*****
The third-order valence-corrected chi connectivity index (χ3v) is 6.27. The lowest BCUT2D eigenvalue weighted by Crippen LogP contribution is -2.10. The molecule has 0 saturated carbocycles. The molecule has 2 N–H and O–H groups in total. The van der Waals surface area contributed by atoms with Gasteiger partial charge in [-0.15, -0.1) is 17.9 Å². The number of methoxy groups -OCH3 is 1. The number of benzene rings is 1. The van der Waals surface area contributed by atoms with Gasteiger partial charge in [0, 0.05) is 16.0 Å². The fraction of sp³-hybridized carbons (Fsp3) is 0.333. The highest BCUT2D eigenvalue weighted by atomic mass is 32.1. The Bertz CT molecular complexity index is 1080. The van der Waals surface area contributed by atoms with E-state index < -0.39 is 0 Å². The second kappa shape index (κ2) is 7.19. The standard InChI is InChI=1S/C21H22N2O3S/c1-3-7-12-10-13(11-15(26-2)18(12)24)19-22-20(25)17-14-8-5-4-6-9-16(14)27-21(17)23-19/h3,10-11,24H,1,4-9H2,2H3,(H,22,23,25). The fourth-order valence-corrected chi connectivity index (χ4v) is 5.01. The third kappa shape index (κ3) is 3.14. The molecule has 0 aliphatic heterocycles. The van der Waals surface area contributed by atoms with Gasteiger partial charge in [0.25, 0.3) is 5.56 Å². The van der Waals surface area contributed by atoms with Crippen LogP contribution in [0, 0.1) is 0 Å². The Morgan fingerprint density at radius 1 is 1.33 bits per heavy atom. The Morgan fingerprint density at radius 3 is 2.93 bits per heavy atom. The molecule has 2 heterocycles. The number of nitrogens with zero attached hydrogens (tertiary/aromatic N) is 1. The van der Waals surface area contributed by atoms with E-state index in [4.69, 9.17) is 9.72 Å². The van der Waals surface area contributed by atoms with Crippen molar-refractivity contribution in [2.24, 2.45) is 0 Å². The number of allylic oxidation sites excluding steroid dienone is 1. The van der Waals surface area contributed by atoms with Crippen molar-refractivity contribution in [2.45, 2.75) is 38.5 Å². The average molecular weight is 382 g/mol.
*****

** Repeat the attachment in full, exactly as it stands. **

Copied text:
The third-order valence-corrected chi connectivity index (χ3v) is 6.27. The lowest BCUT2D eigenvalue weighted by Crippen LogP contribution is -2.10. The molecule has 0 saturated carbocycles. The molecule has 2 N–H and O–H groups in total. The van der Waals surface area contributed by atoms with Gasteiger partial charge in [-0.15, -0.1) is 17.9 Å². The number of methoxy groups -OCH3 is 1. The number of benzene rings is 1. The van der Waals surface area contributed by atoms with Gasteiger partial charge in [0, 0.05) is 16.0 Å². The fraction of sp³-hybridized carbons (Fsp3) is 0.333. The highest BCUT2D eigenvalue weighted by atomic mass is 32.1. The Bertz CT molecular complexity index is 1080. The van der Waals surface area contributed by atoms with E-state index < -0.39 is 0 Å². The second kappa shape index (κ2) is 7.19. The standard InChI is InChI=1S/C21H22N2O3S/c1-3-7-12-10-13(11-15(26-2)18(12)24)19-22-20(25)17-14-8-5-4-6-9-16(14)27-21(17)23-19/h3,10-11,24H,1,4-9H2,2H3,(H,22,23,25). The fourth-order valence-corrected chi connectivity index (χ4v) is 5.01. The third kappa shape index (κ3) is 3.14. The molecule has 0 aliphatic heterocycles. The van der Waals surface area contributed by atoms with Gasteiger partial charge in [0.25, 0.3) is 5.56 Å². The van der Waals surface area contributed by atoms with Crippen LogP contribution in [0, 0.1) is 0 Å². The Morgan fingerprint density at radius 1 is 1.33 bits per heavy atom. The Morgan fingerprint density at radius 3 is 2.93 bits per heavy atom. The molecule has 2 heterocycles. The number of nitrogens with zero attached hydrogens (tertiary/aromatic N) is 1. The van der Waals surface area contributed by atoms with E-state index in [4.69, 9.17) is 9.72 Å². The van der Waals surface area contributed by atoms with Crippen molar-refractivity contribution in [2.24, 2.45) is 0 Å². The number of allylic oxidation sites excluding steroid dienone is 1. The van der Waals surface area contributed by atoms with Crippen molar-refractivity contribution in [2.45, 2.75) is 38.5 Å². The average molecular weight is 382 g/mol.